Foreign investors reduced their holdings of Canadian securities by $4.2 billion in January after a cumulative acquisition of $55.1 billion in the previous six months.
Canadian investors acquired foreign securities for a ninth straight month as they added $1.3 billion to their holdings, purchasing equities while selling debt instruments.
Foreign portfolio investment in Canadian securities
Non-residents make first divestment in Canadian short-term paper since June 2011
Foreign investors removed $4.6 billion from their holdings of Canadian short-term instruments in January after accumulating $26.0 billion in the second half of 2011. The divestment was primarily in Federal Treasury bills where retirements exceeded acquisitions. This was partly offset by foreign investment of $1.1 billion in provincial government and corporate paper.
Bonds have an original term to maturity of more than one year.
Money market instruments have an original term to maturity of one year or less.
Government of Canada paper includes treasury bills and US-dollar Canada bills.
Non-resident acquisitions of Canadian bonds slowed to $1.9 billion in January. Inflows were led by purchases of federal and provincial bonds on the secondary market, mainly by investors from the United Kingdom. These acquisitions were moderated by net retirements of provincial bonds for a fourth straight month. Canadian long-term yields increased eight basis points in January, with the resulting differential between long- and short-term rates widening by five basis points.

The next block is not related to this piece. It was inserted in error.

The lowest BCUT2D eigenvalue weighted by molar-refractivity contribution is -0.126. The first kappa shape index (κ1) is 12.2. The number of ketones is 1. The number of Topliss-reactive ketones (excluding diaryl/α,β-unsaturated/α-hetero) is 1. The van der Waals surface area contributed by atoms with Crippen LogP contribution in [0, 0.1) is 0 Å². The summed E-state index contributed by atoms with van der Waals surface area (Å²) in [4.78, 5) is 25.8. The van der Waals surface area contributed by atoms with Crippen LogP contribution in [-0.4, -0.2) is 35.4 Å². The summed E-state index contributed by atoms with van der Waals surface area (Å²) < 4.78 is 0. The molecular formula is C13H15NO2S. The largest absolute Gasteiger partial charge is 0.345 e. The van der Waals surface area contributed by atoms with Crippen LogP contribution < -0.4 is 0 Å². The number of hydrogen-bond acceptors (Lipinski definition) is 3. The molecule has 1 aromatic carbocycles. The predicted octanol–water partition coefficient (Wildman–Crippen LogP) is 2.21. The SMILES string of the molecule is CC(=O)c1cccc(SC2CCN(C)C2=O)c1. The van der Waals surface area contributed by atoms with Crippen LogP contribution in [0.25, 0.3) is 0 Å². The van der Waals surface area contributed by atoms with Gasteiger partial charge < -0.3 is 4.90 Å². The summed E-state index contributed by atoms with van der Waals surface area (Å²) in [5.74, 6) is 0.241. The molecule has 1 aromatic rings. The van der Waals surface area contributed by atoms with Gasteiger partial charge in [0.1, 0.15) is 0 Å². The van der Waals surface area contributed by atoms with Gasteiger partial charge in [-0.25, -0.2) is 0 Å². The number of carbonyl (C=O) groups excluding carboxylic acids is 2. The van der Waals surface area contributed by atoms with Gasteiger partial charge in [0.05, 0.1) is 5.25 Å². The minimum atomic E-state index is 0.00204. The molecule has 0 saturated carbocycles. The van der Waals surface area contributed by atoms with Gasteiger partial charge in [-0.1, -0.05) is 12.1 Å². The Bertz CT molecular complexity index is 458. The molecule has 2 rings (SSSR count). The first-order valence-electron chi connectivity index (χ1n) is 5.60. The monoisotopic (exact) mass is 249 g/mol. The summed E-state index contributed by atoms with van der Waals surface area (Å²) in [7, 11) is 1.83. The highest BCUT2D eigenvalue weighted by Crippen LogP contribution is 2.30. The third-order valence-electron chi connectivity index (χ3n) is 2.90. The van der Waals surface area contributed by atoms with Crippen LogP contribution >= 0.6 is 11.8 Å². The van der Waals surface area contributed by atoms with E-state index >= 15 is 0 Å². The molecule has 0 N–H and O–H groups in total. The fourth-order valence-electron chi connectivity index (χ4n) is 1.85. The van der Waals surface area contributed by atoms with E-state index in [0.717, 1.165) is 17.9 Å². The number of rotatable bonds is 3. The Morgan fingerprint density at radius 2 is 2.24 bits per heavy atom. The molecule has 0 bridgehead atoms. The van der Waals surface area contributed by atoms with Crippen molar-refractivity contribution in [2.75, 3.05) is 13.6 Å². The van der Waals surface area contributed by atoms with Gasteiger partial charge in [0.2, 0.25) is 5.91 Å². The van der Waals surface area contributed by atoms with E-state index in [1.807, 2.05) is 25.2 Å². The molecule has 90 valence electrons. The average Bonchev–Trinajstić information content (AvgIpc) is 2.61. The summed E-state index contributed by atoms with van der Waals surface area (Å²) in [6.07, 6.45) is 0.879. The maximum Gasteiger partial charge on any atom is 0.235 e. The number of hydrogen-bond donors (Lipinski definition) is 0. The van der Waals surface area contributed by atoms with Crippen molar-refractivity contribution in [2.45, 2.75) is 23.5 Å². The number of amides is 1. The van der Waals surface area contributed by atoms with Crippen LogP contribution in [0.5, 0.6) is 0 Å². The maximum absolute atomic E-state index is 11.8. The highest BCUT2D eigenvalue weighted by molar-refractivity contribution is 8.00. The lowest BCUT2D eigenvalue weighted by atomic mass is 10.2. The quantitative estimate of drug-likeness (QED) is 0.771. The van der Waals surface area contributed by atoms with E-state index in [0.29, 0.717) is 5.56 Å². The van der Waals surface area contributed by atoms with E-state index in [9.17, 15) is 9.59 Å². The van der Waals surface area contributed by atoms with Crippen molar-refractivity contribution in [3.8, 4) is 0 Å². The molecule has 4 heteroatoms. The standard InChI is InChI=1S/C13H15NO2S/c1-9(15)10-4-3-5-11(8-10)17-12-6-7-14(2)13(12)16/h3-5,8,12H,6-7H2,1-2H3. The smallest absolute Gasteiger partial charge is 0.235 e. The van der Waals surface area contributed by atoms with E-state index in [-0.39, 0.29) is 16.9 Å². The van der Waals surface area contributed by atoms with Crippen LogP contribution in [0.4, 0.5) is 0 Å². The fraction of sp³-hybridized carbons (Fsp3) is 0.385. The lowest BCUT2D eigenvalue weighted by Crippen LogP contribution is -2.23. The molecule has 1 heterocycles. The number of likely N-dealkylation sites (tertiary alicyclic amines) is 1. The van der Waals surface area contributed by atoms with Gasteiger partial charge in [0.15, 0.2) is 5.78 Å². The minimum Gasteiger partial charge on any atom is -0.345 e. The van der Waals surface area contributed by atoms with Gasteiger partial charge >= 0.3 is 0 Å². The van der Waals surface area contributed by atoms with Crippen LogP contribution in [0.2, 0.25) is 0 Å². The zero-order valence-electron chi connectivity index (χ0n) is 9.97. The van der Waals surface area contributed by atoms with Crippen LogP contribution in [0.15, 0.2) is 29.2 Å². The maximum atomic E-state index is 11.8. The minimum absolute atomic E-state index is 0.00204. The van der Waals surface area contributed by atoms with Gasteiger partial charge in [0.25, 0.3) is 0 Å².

Non-residents sell Canadian shares as prices increase
Foreign investors reduced their holdings of Canadian stocks by $1.4 billion in January, as Canadian equity prices gained 4.2% in the month. On a geographical basis, sales were led by investors from the United Kingdom, with a $1.1 billion divestment. This was the first monthly divestment in Canadian stocks since April 2011, and the largest since November 2008.
Canadian investment in foreign equity markets sustained
Canadians added a further $3.4 billion of foreign stocks to their holdings in January, spread evenly between US and non-US equities. US equity prices increased 4.4% as all other major world stock markets also posted gains during the month. Demand in January was led by Canadian pension funds. January marked the 13th straight month of investment in foreign stocks, a period during which Canadians have added nearly $30 billion to their portfolios.
Canadians reduce their holdings of foreign debt instruments
Canadian investors reduced their holdings of foreign debt instruments by $2.1 billion in January. The divestment, the first in four months, was mainly in US government bonds and Treasury bills. This was partially offset by a fourth straight monthly acquisition of US corporate bonds. US long-term interest rates were up by eight basis points in January, the first increase in three months.